Golf at Vai: Development or destruction?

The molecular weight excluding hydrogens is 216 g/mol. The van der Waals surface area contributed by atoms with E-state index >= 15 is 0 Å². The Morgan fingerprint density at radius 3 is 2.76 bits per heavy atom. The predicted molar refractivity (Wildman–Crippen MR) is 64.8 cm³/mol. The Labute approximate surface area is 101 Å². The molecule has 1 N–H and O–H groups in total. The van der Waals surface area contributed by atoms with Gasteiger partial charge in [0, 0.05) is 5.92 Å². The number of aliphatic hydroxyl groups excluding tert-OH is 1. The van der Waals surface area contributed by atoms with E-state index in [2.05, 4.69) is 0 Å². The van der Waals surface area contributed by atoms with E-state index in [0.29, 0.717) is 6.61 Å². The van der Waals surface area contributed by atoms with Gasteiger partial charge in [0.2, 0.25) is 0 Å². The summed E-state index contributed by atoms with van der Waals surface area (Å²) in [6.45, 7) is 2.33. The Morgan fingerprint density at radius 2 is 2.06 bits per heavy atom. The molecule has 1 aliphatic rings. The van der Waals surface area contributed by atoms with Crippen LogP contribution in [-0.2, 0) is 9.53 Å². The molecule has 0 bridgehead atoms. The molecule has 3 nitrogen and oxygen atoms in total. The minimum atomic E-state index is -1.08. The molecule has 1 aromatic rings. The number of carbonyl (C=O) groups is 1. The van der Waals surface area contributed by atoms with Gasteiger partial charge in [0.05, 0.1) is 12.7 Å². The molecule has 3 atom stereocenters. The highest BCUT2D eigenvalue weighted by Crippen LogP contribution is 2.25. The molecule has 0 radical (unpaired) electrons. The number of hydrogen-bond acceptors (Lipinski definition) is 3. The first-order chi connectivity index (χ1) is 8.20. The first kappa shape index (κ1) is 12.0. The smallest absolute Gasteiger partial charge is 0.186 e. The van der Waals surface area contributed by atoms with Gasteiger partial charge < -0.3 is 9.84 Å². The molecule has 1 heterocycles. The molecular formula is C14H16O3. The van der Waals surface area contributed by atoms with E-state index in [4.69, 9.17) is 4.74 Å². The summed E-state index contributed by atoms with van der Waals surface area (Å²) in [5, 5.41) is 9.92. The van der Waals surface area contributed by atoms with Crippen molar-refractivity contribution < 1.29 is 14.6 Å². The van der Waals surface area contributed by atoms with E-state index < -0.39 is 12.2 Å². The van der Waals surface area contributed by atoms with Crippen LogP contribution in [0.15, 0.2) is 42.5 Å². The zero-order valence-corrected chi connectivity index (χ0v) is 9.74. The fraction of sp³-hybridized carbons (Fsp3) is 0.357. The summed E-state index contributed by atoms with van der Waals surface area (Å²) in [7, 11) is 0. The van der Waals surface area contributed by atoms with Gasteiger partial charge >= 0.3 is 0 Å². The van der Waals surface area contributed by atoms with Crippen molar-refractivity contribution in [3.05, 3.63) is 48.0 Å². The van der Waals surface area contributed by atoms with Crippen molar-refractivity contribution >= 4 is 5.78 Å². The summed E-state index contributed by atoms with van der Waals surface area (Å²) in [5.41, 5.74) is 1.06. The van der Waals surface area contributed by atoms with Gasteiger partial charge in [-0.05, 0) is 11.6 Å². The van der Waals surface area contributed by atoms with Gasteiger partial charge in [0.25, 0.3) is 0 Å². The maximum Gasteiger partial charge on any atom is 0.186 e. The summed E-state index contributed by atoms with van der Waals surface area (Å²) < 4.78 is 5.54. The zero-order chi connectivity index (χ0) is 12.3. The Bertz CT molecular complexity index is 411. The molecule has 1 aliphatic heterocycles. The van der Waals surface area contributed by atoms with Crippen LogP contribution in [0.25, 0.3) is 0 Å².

Abbot Philotheos of the Toplou Monastery wants to build a 7,000-bed golf resort with three separate golf courses near Siteia, in southeastern Crete. Manolis Tsantakis, head of the local environmental group, claims that building something that requires so much water in such a sensitive ecosystem is, in the very least, absurd. The abbot is the founder of Bio Sitia SA, which produces organic olive oil, wine and the local firewater, tsikoudia. An agreement with foreign investors guarantees 10 percent of the project’s gross revenues for the monastery for 80 years. Tsantakis, who heads the local environmental association, says the plan threatens more than just the ecosystem. The restored Toplou Monastery in the eastern part of Lasithi prefecture in Crete is a tourist attraction in itself. On the right, before one enters the monastery grounds, is a restaurant-cafe. Inside, through the iron gates the monastery shop sells just about everything – vases, icons, CDs, body lotion and soap, encyclopedias, recipe books, tourist maps, even a complete set of the works of the excommunicated author, Nikos Kazantzakis. The Byzantine Monastery of the Virgin of Akrotyriani, as it is properly called (Toplou was the name given to it during the Turkish occupation), is now the home of just two monks, Abbot Philotheos and Brother Zacharias. In recent years, the monastery has secured court ratification of its ownership of some 4,000 hectares, which includes the famous Vai palm forest. The land titles go back to Turkish rule. Philotheos (Michalis Spanoudakis, from the village of Kryoneri), joined the monastery at the age of 19 – in 1960 – and became abbot in 1969. Today, due to the monastery’s enormously valuable assets, he is the most powerful person in the region. Local farmers and livestock breeders who graze their animals on monastery land all depend on him. When we arrived, the abbot was away in Siteia. When he returned, we asked him about Kazantzakis’s books on sale in the shop. «Well, the tourists want them,» he replied. As to how he reconciles monastic life with business, shops and traveling, he replied: «I often go to Germany to a trade fair, to Jerusalem on pilgrimage, to Egypt to visit the monastery of Mt Sinai, to Argentina because the bishop there is a friend of mine, to Brazil because they needed me. Monastic life is within, and when you are working there is a way to pray. Most of the time I am traveling, because the demands are great,» he said. A capable manager, he is the founder of Bio Sitia SA, which produces 500 tons of organic olive oil, 50 tons of wine, 10 tons of tsikoudia annually. About 90 percent of the organic produce is exported, with the abbot’s likeness printed on the oil label. In 1991, Philotheos set up the Panaghia Akrotiriani Benefit Foundation, headed by the metropolitan of Ierapetra and with himself as vice president. The monastery transferred 2,600 hectares to the foundation for development. «So that no one could say the monastery is investing in tourism,» he explained. An international competition was held with Ernst & Young as financial advisers. In 1994 the British firm Loyalward Ltd won the competition with a proposal for six tourism villages comprising 7,000 beds and three professional standard golf courses, budgeted at 1.2 billion euros, in a municipality of 2,500 people. «I thought it would be a sin for the area to remain unexploited. Desertification could happen, but golf courses won’t be responsible. If it happens, it will be due to a number of natural causes. Unless the golf courses are built, nothing can be done. If you want to attract quality tourists, you have to give them the things they want.» The contract concedes the 2,600 hectares to Loyalward Ltd for 80 years. The company is required to pay the foundation 10 percent of the gross annual revenue. However, in Article 2 of the contract, it clearly states that after the 80 years are up «the Foundation will ensure that the tenants and owners of the villa and apartments will continue to enjoy their rights for as long as the Foundation retains ownership of the land.» The glossy brochure distributed by the firm to local residents in 2005 presents the investors as outright ecologists. The Minoan Group, as Loyalward Ltd was renamed, is supposedly in favor of «implementing principles of sustainable development, protecting natural resources, restoring nature and protecting the cultural and environmental heritage.» Paradoxically, the photographs in the brochure, bought from a photo agency, are completely irrelevant to the natural landscape, and have nothing to do with the beautiful isolated beaches on which the tourist villages are to be built. Nor do they make any mention of the unique ecosystem, part of which has been included in the Natura network.